By Michelle Griep

An agent is a handy dandy buddy to have on your side. They
come in a variety of flavors and sizes, but here are a few common traits you’ll
find in most…

Bullies Beware
They help you with the sticky icky issues like not getting
paid your advance and/or royalty check on time. Agents know the legal aspects
of contracts and what to do when strife raises its ugly head in a
writer/publisher relationship.
Sweet Networking
Skills
They can get your manuscript into publishers that don’t take
open submissions. It’s an agent’s business to cultivate and maintain
connections in the publishing industry. They know where your story will fit the
best and bring it to that editor’s attention.
Wheeling and Dealing
They negotiate a higher rate of payback with a publisher
that a timid author might not be able to finagle. Writers are generally
solitary animals. Agents understand that and go out there into the big, scary
world to fight for them.
Friends Like None
Other
They hold your hand during the dark times like when you
think you might not be able to make a deadline or have just gotten smacked
upside the head with a rejection. An agent encourages you when the going gets
tough, and trust me, it will.
Sometimes the cartoon bubble of what an agent is and does is
skewed. . . 
TOP 4 MISCONCEPTIONS ABOUT LITERARY AGENTS

1. They are expensive.
Read my lips. You don’t have to pay up front for an agent.
If you find one that charges you to sign with them, run far and run fast. Most
reputable agents are paid a commission when they sell your manuscript for a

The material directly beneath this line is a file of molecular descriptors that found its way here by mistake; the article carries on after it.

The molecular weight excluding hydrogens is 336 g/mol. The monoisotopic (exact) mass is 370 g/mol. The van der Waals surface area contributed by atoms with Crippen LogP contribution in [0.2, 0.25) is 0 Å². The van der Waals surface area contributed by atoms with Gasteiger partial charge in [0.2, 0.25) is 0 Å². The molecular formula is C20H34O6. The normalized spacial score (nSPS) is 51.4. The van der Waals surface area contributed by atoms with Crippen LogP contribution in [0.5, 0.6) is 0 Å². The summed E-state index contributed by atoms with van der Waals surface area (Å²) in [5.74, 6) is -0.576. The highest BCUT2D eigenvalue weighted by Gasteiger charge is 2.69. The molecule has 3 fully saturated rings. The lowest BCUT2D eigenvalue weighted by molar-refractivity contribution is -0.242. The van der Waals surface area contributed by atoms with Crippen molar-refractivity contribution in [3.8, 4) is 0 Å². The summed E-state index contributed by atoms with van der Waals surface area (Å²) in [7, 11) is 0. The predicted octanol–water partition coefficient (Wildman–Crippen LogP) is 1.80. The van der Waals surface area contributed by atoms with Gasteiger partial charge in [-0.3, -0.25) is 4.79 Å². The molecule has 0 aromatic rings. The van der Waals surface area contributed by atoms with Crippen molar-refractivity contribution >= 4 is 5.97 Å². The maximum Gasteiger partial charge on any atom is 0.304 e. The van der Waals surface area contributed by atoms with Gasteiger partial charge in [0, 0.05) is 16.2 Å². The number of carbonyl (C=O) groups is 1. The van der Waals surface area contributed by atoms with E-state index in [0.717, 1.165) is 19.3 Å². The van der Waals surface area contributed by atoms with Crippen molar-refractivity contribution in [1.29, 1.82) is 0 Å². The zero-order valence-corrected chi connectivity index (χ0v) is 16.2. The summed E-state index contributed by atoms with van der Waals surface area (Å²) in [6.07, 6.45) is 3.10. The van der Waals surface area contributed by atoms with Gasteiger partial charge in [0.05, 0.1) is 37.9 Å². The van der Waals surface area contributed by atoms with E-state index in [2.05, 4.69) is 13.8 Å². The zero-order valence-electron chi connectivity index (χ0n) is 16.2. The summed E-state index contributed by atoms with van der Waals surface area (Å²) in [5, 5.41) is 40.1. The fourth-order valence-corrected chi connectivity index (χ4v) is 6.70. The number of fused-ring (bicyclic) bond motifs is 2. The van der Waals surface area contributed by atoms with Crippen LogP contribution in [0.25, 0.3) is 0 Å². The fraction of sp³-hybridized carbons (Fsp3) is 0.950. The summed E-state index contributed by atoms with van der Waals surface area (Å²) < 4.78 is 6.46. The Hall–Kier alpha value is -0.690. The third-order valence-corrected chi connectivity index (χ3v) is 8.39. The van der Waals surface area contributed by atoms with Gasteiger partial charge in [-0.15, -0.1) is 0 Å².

pre-arranged percentage and require no payments before that sale.
2. They are easier to
get than a publisher.
Nope. Not so much. You jump through the same hoops to get an
agent as you do a publisher.
3. You don’t need to
have an agent.
True. I’m living proof that you can get published without an
agent. But (and I’ve always got a big but) your opportunity for snagging a
bigger publisher is pretty much squat. It can happen, but that’s rare. A good
agent is worth his or her weight in gold…and in this day and age, that’s a
hefty amount.
4. They are hard to
find.
Not really. Good agents are hard to acquire, but agents in
general are not hard to locate. Check out conferences. Even if you can’t afford
to attend, you can see who’s lined up to speak and snoop around their websites.
Ask writer buddies for recommendations. And by all means, before you even think
about querying an agent, polish your work to a fine sheen. When you do find one
that looks good, don’t forget to make sure they’re really all that and a bag of
chips by visiting Preditors and Editors.

Michelle Griep’s
been writing since she first discovered blank wall space and
Crayolas…professionally, however, for the past 10 years. She resides in the
frozen tundra of Minnesota, where she teaches history and writing classes for a
local high school co-op. Her latest release, A HEART DECEIVED, is available by David C. Cook. You can find her at: www.writerofftheleash.blogspot.com, www.michellegriep.com or on Twitter, Facebook, or Pinterest.